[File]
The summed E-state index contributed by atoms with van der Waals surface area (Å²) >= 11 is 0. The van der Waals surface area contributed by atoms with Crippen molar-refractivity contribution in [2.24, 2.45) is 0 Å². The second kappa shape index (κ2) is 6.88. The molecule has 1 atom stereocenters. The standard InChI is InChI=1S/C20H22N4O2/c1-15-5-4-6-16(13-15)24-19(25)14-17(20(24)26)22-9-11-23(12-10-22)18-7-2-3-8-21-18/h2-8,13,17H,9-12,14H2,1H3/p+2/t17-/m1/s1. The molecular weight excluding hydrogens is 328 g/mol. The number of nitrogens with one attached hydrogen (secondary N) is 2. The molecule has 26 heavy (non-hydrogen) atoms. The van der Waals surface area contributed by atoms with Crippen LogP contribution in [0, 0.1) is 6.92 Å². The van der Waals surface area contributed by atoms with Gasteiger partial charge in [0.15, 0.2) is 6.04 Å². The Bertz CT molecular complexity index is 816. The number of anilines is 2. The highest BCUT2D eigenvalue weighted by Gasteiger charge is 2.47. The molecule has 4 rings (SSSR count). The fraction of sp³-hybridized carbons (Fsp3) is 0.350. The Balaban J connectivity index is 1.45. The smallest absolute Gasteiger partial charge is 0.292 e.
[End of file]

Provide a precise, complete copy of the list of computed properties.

The summed E-state index contributed by atoms with van der Waals surface area (Å²) >= 11 is 0. The van der Waals surface area contributed by atoms with Crippen molar-refractivity contribution in [2.24, 2.45) is 0 Å². The second kappa shape index (κ2) is 6.88. The molecule has 1 atom stereocenters. The standard InChI is InChI=1S/C20H22N4O2/c1-15-5-4-6-16(13-15)24-19(25)14-17(20(24)26)22-9-11-23(12-10-22)18-7-2-3-8-21-18/h2-8,13,17H,9-12,14H2,1H3/p+2/t17-/m1/s1. The molecular weight excluding hydrogens is 328 g/mol. The number of nitrogens with one attached hydrogen (secondary N) is 2. The molecule has 26 heavy (non-hydrogen) atoms. The van der Waals surface area contributed by atoms with Crippen LogP contribution in [0, 0.1) is 6.92 Å². The van der Waals surface area contributed by atoms with Gasteiger partial charge in [0.15, 0.2) is 6.04 Å². The Bertz CT molecular complexity index is 816. The number of anilines is 2. The highest BCUT2D eigenvalue weighted by Gasteiger charge is 2.47. The molecule has 4 rings (SSSR count). The fraction of sp³-hybridized carbons (Fsp3) is 0.350. The Balaban J connectivity index is 1.45. The smallest absolute Gasteiger partial charge is 0.292 e.